• Buy “football” shaped coriander, not the round stuff. This sounds obscure, I know, but it tastes different, and more importantly, authentic. Check any shop with a section dedicated to Indian cooking. The fresher the better.
  • Acidify your mash either through the use of acid malt or by adding acid to your strike water. However, don’t do this blindly. I would only suggest this for people who understand their brewing water and how to adjust it methodically. You’re not looking to make Sour Puss.
  • More spice is not necessarily better. As mentioned, you want your malt, spices, and hops to be in the correct balance. Often times we forget that just because a flavor is to be present (i.e. clove) doesn’t mean it needs to be dominant (i.e. ham). The trademark of a good witbier is when the drinker thinks they have the spices figured out but they are still left guessing.
  • Use proper Belgian yeast, ideally one designed for Belgian Witbier. I’d like to think this goes without saying but I don’t want to risk it.

About the recipe

 

Most of the decisions that were made regarding the recipe were based on the information above so I won’t regurgitate it here. However, here are a few quick notes:

  1. La Quebecois malt is a slightly darker-than-average pale malt at 2.9L. It is available from the Canada Malting Group, and I chose it as I wanted to see if it would help impart some of the characteristics shared by some of my favourite beers from Quebec brewers. I really enjoyed the earthy, grainy taste I got off the raw barley though it’s hard to tell how much impact it hand on the final product. If you do not have access to it feel free to try a different pale malt, or Pilsner malt. My beer was on the high end of the allowable colour range so going with a more lightly coloured malt will put in back into the normal range.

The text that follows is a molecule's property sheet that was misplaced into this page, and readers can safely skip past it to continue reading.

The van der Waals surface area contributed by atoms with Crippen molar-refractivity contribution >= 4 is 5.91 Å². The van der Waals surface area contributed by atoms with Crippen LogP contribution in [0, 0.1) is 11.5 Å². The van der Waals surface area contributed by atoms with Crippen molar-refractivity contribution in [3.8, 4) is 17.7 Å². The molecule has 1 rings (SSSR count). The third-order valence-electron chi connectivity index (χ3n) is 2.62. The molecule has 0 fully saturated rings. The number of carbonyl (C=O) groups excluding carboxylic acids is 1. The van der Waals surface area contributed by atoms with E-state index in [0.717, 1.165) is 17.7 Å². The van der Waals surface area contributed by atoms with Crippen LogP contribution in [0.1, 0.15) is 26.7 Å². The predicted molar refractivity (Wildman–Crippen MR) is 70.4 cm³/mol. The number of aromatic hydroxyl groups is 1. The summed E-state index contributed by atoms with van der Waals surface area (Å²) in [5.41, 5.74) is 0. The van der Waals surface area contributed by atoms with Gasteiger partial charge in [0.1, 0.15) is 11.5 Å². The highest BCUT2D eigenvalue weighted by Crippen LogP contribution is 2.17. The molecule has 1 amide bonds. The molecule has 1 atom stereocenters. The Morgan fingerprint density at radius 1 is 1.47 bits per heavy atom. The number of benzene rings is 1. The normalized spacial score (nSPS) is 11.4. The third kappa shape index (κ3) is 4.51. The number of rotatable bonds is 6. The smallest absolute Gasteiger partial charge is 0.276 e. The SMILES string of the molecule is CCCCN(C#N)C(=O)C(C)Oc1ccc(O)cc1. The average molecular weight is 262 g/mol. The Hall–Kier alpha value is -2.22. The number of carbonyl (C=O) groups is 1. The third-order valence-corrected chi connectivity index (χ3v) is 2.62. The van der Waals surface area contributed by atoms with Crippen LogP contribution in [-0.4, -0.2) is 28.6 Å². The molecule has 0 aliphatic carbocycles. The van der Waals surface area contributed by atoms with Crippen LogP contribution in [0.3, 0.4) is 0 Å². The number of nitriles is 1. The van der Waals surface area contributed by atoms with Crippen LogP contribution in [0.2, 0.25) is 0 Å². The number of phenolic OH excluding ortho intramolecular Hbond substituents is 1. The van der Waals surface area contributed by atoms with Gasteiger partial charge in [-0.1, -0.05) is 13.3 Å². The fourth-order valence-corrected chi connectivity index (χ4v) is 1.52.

2. I used Wyeast #3864 which is rumoured to be the Unibroue yeast strain. It is usually only available seasonally. There are lots of alternatives including White Labs WLP400 and WLP410, as well as Wyeast 3942 and 3944.
  3. I did a step mash because I can. I wrote what was to be a quick summary on protein rests and why a step mash is something to strongly consider for the style. However, this already lengthy article quickly doubled in length. I’ll post that as an aside later and link to it from here. Go straight to a single 152-154F infusion if you prefer.

To learn more about all sorts of wheat beers check out Stan Hieronymus’ book “Brewing With Wheat: The ‘Wit’ and ‘Weizen’ of World Wheat Beer Styles” available at Amazon USA and Amazon Canada through our referral links.


Recipe Details

Batch Size Boil Time IBU SRM Est. OG Est. FG ABV
5.5 gal 60 min 12.2 IBUs 3.8 SRM 1.048 1.009 5.1 %

Fermentables

Name Amount %
Quebecoise Pale Malt 4.25 lbs 44.44
Wheat, Torrified 4.25 lbs 44.44
Oats, Flaked (Briess) 9 oz 5.88
Wheat - White Malt (Briess) 8 oz 5.23

Hops

Name Amount Time Use Form Alpha %
Saaz 23 g 60 min First Wort Pellet 3.6

Miscs

Name Amount Time Use Type
Whirlfloc Tablet 1.00 Items 10 min Boil Fining
Yeast Nutrient 0.50 tsp 10 min Boil Other
Coriander Seed 12.00 g 5 min Boil Spice
Fresh Citrus Peel 1.75 oz 5 min Boil Spice
Chamomile Flowers (Dried) 1.25 g 5 min Boil Spice

Yeast

Name Lab Attenuation Temperature
Belgian Canadian/Belgian (WLP3864) White Labs 80% 65°F - 80°F

Mash

Step Temperature Time
Protein Rest 122°F 30 min
Saccharification 152.6°F 45 min
Mash Out 168°F 10 min

***I pitched my yeast at 20C (68F) where I left it until fermentation began to slow down. At that point I slowly raised the temperature to around 22C (~71.5F) for about three more days to help it finish up. I did not secondary or cold crash the beer. All in all it spent about two weeks fermenting before being kegged.***

Leave a Reply

Your email address will not be published. Required fields are marked *